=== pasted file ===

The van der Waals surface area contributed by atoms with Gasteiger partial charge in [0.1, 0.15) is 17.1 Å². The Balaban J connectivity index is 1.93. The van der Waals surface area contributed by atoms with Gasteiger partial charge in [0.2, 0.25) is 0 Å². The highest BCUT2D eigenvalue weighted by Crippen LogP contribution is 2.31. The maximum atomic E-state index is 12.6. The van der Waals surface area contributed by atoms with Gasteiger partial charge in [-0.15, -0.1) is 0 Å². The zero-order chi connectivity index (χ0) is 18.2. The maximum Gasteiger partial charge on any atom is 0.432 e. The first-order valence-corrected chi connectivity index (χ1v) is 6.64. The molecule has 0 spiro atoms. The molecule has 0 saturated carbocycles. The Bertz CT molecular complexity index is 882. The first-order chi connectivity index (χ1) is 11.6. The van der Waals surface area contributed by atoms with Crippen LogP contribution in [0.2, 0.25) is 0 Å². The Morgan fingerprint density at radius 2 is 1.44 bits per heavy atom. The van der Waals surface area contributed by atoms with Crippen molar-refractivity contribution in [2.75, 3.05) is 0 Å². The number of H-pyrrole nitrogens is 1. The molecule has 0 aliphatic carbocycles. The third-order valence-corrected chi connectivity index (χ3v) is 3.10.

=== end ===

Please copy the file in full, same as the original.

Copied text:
The van der Waals surface area contributed by atoms with Gasteiger partial charge in [0.1, 0.15) is 17.1 Å². The Balaban J connectivity index is 1.93. The van der Waals surface area contributed by atoms with Gasteiger partial charge in [0.2, 0.25) is 0 Å². The highest BCUT2D eigenvalue weighted by Crippen LogP contribution is 2.31. The maximum atomic E-state index is 12.6. The van der Waals surface area contributed by atoms with Gasteiger partial charge in [-0.15, -0.1) is 0 Å². The zero-order chi connectivity index (χ0) is 18.2. The maximum Gasteiger partial charge on any atom is 0.432 e. The first-order valence-corrected chi connectivity index (χ1v) is 6.64. The molecule has 0 spiro atoms. The molecule has 0 saturated carbocycles. The Bertz CT molecular complexity index is 882. The first-order chi connectivity index (χ1) is 11.6. The van der Waals surface area contributed by atoms with Crippen LogP contribution in [0.2, 0.25) is 0 Å². The Morgan fingerprint density at radius 2 is 1.44 bits per heavy atom. The van der Waals surface area contributed by atoms with Crippen molar-refractivity contribution in [2.75, 3.05) is 0 Å². The number of H-pyrrole nitrogens is 1. The molecule has 0 aliphatic carbocycles. The third-order valence-corrected chi connectivity index (χ3v) is 3.10.